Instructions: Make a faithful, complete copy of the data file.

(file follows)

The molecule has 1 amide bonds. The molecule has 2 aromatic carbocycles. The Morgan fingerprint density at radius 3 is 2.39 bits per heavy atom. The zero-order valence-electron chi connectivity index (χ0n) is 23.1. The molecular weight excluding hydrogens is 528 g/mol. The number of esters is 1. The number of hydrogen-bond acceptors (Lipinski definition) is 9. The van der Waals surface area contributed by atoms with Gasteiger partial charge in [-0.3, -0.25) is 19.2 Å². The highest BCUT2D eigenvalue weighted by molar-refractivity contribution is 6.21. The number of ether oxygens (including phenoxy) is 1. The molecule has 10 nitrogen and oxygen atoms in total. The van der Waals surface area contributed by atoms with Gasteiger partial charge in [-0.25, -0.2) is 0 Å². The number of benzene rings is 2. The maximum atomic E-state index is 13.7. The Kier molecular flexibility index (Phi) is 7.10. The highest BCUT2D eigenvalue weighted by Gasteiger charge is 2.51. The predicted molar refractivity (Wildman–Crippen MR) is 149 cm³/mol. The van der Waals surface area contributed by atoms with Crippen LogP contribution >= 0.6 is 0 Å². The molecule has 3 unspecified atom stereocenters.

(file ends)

The molecule has 1 amide bonds. The molecule has 2 aromatic carbocycles. The Morgan fingerprint density at radius 3 is 2.39 bits per heavy atom. The zero-order valence-electron chi connectivity index (χ0n) is 23.1. The molecular weight excluding hydrogens is 528 g/mol. The number of esters is 1. The number of hydrogen-bond acceptors (Lipinski definition) is 9. The van der Waals surface area contributed by atoms with Gasteiger partial charge in [-0.3, -0.25) is 19.2 Å². The highest BCUT2D eigenvalue weighted by molar-refractivity contribution is 6.21. The number of ether oxygens (including phenoxy) is 1. The molecule has 10 nitrogen and oxygen atoms in total. The van der Waals surface area contributed by atoms with Gasteiger partial charge in [-0.25, -0.2) is 0 Å². The number of benzene rings is 2. The maximum atomic E-state index is 13.7. The Kier molecular flexibility index (Phi) is 7.10. The highest BCUT2D eigenvalue weighted by Gasteiger charge is 2.51. The predicted molar refractivity (Wildman–Crippen MR) is 149 cm³/mol. The van der Waals surface area contributed by atoms with Crippen LogP contribution >= 0.6 is 0 Å². The molecule has 3 unspecified atom stereocenters.